Shatin Army Camp – link to Shatin Airfield

Robert Woodburn: Most of the two and a half years I spent in Hong Kong in the 1950s was at RAF Kai Tak.

However, in October 1954 I was posted from Kai Tak to the Army base at Sha Tin as a Senior Aircraftman. My living quarters was situated just off the main Sha Tin road and I was transported daily to the airstrip with it’s hangar and crew rooms. Each day started with a parade and inspection which, as an airman, was very foreign to me.

I always volunteered to go up with the army pilots on Auster test flights which gave me plenty of opportunities to see the surrounding area from the air.

This [undated] photo of the army camp, which was about three miles from the airfield, shows the main entrance.

Shatin Army Camp main entrance undated Robert Woodburn

HF: There appears to be some confusion as to whether this military base at Shatin was Army or RAF.

Robert adds: With regard to Army or RAF Shatin I can only say that  when I was billeted at Shatin the largest majority of personnel that were there  were army, with an army officer in command, and the place was run as an army unit. 

Unlike Kai Tak, each working day started with a parade and full inspection of the troops. The small RAF contingent comprising only the aircraft ground crew assembled together at the rear of the parade ground – hats pulled right down low to conceal  their longish hair.
 
When the parade was dismissed the RAF team were transported in army trucks to the airfield where they all went about their daily duties, namely, ensuring the all the aircraft were serviceable and flight worthy.
 
However, Just to confuse the issue I have just discovered an old letter that I sent to my father at the time from Shatin with my address stated as follows:
1900 Ind AOP Flt RAF 
Shatin Hong  Kong
B A P O I
(My guess is that “AOP” stood for Air Observation Post and Flt RAF stood for Flight RAF)
 
I also guess that all the mail went to the post office at RAF Kai Tak and was distributed from there accordingly.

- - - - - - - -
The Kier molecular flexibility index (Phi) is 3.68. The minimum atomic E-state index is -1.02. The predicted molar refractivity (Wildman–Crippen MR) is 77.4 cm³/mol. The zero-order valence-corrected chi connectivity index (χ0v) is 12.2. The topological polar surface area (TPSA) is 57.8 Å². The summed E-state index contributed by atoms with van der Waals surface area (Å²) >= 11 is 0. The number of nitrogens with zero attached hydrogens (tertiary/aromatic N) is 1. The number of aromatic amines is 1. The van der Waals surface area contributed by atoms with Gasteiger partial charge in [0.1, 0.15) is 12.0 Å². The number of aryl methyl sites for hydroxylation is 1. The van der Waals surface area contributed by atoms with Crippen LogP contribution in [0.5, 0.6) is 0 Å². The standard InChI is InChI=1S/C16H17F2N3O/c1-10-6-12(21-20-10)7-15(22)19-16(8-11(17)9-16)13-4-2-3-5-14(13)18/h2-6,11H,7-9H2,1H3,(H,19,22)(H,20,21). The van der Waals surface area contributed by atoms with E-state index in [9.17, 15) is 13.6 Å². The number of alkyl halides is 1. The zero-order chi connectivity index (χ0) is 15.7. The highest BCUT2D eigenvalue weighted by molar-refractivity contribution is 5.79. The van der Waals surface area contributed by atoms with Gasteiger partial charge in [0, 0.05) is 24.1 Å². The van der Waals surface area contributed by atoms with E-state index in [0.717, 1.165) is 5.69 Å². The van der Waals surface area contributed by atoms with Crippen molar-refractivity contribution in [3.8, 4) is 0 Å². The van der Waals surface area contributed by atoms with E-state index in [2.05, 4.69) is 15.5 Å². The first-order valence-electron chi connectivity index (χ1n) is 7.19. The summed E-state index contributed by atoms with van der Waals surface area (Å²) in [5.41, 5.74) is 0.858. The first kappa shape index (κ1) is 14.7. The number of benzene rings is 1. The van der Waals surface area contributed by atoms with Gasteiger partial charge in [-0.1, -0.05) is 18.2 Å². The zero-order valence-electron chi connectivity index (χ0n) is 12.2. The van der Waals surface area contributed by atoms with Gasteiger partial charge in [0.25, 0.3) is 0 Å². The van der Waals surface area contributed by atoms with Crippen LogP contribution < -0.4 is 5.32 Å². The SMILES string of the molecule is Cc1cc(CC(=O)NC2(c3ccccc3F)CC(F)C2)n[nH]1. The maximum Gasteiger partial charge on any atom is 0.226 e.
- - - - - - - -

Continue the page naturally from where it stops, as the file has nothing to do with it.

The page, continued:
From the above and for what it’s worth I still feel that the  Shatin base was run by the army as opposed  to the RAF. However, there may be a clue for you in my Shatin Address. (1900 Ind)

IDJ has sent this photo of the camp. He says when received as a print it already had the arrows drawn on showing the headquarters location at the top and the airfield clearly seen in the centre.

Shatin -RAF Shatin HQ -plus caption-1960 IDJ

Published 1960

HF: These two photos purport to show the location of the headquarters indicated in IDJ’s image above. The first matches the main building shown in the main gate image above.

The second appears to also show the same scene but with clear differences in the shape of the compound and main building, the jetty extending  a considerable way and different features in the foothills behind.

Can anyone help to clarify what we are or are not looking at? And when?

shatin-army-camp-hq-c1960s-from-hku-hk-memory

Shatin Army Camp HQ Courtesy: HKU Libraries / HK Memory

shatin-army-camp-hq-c1960s-from-hku-hk-memory-photo-b

Shatin Army Camp HQ Courtesy: HKU Libraries / HK Memory

This article was first posted on 18th February 2016.

See:

  1. Gwulo.com on RAF Sha Tin short article by IDJ

Related Indhhk articles:

  1. Shatin Airfield 1949-1962
  2. Shatin Airfield – 1954 article about British Army/RAF use

7 Comments

  • Phil

    Hi Hugh
    This is a picture of Ho Tung Lau. Interesting to see that it was used by the army at the time. Jubilee gardens in Fo Tahn now stands on this site.
    Cheers
    Phil

  • Geoff Crown.

    Many thanks for the most interesting photographs.
    I had the pleasure of being posted to 20 Indipendent Recce Flt. AAC. (Tide Cove) From 1961 until Typhoon WANDA decided to strike Sha Tin. We lost all but one of our aircraft and the unit was then moved to Kai Tak (RAF)
    The above unit was Army.
    Regards
    Geoff Crown.

  • Bill Dick

    I was stationed in Shatin in the 50s sac Bill (jock) Dick airframe and yes it was Army rule the commanding officer was Major King there was 9 RAF personnel 7 of us worked at the airstrip I remember 3 pilots Major King, Captain Olsen and Captain Barton we nicknamed him (Dick) we had a very successful basketball and football team of which I played for both, just behind the camp wall about a hundred and fifty yards out in the water we built a pontoon and on days or weekends off used this for recreation diving from the platform good times, have some photos of guys I was stationed with.

    • Peter Howell